– by Elizabeth Fitzgerald
Australian Institute of Aboriginal and Torres Strait Islander Studies
Sunday March 22
A grey Sunday morning couldn’t dampen the warm welcome at Where the Deadly Words Are: Us Mob. Writers of diverse ages and backgrounds gathered at the Australian Institute of Aboriginal and Torres Strait Islander Studies (AIATSIS) for a writing workshop run by Us Mob Writers. The atmosphere was friendly and relaxed with participants being greeted at the door. A morning tea provided at one end of the room added to the convivial atmosphere.
Proceedings took place at ring of conference tables decorated with photos and sprigs of eucalyptus. Dr Jeanine Leane opened with an acknowledgement of the Ngunnawal people –the traditional custodians of the land on which the workshop took place, her Wiradjuri ancestors and the Indigenous Australians present in the audience. Introductions were followed by beautiful ceremony led by Kerry Reed-Gilbert. Participants were invited to close their eyes and have their face daubed with ochre by Us Mob while gentle music played in the background. This then became the first writing prompt of the day, with participants asked to reflect on their experience. Many were clearly moved and the work shared afterwards held common themes of belonging and spirituality.
Sharing such raw work can be intimidating for even the most experienced writer and several participants who shared their work expressed doubts regarding the quality. The next writing exercise was designed to help overcome that. A single word served as a prompt for three minutes of continuous writing. The results touched on issues of identity, such as personal experiences of what it is like to be a new migrant to Australia.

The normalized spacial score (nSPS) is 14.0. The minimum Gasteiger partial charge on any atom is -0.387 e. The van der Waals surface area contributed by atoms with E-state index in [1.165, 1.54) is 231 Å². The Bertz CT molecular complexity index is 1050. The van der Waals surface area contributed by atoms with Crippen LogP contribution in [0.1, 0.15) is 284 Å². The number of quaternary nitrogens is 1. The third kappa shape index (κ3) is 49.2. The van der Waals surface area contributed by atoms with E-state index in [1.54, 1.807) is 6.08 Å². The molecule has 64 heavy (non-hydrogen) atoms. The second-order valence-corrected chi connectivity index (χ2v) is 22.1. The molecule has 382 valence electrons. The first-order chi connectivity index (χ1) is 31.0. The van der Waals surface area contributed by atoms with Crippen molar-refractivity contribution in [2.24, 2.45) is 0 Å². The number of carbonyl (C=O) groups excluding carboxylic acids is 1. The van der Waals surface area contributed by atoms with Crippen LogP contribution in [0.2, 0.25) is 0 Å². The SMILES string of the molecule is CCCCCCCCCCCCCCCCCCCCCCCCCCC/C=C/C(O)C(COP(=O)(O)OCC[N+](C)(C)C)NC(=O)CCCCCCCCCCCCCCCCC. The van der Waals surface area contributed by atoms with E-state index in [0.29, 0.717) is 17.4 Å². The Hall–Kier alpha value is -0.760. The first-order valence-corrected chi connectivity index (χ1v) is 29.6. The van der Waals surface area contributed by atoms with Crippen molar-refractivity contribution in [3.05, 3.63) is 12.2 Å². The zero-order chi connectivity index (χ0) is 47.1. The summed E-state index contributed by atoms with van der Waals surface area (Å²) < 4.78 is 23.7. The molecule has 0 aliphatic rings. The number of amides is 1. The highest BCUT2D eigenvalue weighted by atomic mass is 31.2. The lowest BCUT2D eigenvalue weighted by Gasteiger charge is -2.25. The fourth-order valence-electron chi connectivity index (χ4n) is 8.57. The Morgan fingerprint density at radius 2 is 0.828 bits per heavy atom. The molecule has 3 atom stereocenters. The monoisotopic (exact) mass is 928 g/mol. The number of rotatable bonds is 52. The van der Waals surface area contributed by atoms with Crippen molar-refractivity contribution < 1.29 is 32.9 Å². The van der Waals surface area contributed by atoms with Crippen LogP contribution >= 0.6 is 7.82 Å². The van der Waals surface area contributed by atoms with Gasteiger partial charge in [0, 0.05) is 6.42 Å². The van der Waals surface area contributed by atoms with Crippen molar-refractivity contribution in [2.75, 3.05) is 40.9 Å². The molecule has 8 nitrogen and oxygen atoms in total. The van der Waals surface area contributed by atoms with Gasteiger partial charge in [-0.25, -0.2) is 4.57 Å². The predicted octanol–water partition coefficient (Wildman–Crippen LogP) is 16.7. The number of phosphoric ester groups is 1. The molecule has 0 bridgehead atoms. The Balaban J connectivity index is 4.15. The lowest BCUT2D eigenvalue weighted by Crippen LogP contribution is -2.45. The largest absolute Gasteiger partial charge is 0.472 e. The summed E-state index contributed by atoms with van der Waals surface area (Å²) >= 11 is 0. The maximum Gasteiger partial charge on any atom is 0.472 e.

With the workshop almost half over already (time flies when you’re having fun), there was a quick break for tea, coffee and some delicious lemon myrtle damper that formed part of the morning tea. Then it was back into the writing exercises. Participants were split into two groups, with one group remaining in the conference room while the other relocated to the foyer. Each participant was given a list of half-a-dozen words that were particularly meaningful to Us Mob and asked to write something using those words. More time spent unpacking how those words were meaningful to Us Mob would have made for a more rewarding experience.
The final writing exercise involved using photographs as prompts, with the group in the foyer examining the photos AIATSIS had on display and the group in the conference room utilising the photos provided by Kerry Reed-Gilbert.
After sharing the results, the groups reunited and the workshop was wrapped up with readings from the Us Mob Writers.
The prompt-based approach wasn’t suited to all writers, but the workshop remained a valuable experience for forging connections and grappling with cultural heritage, making Where the Deadly Words Are a highlight of the Noted Festival.
(Photo credit: Yasmin Masri)
Elizabeth Fitzgerald is a freelance editor and owner of Earl Grey Editing. She is a committee member of the Canberra Speculative Fiction Guild and served as Secretary in 2011 and 2012. She also previously ran their novel critiquing circle. Her short stories have been published in Burley, Issue #2and the CSFG anthology Next, and she has had poetry published in FIRST in 2005, 2006 and 2008. Her weaknesses are books, loose-leaf tea and silly dogs. She tweets @elizabeth_fitz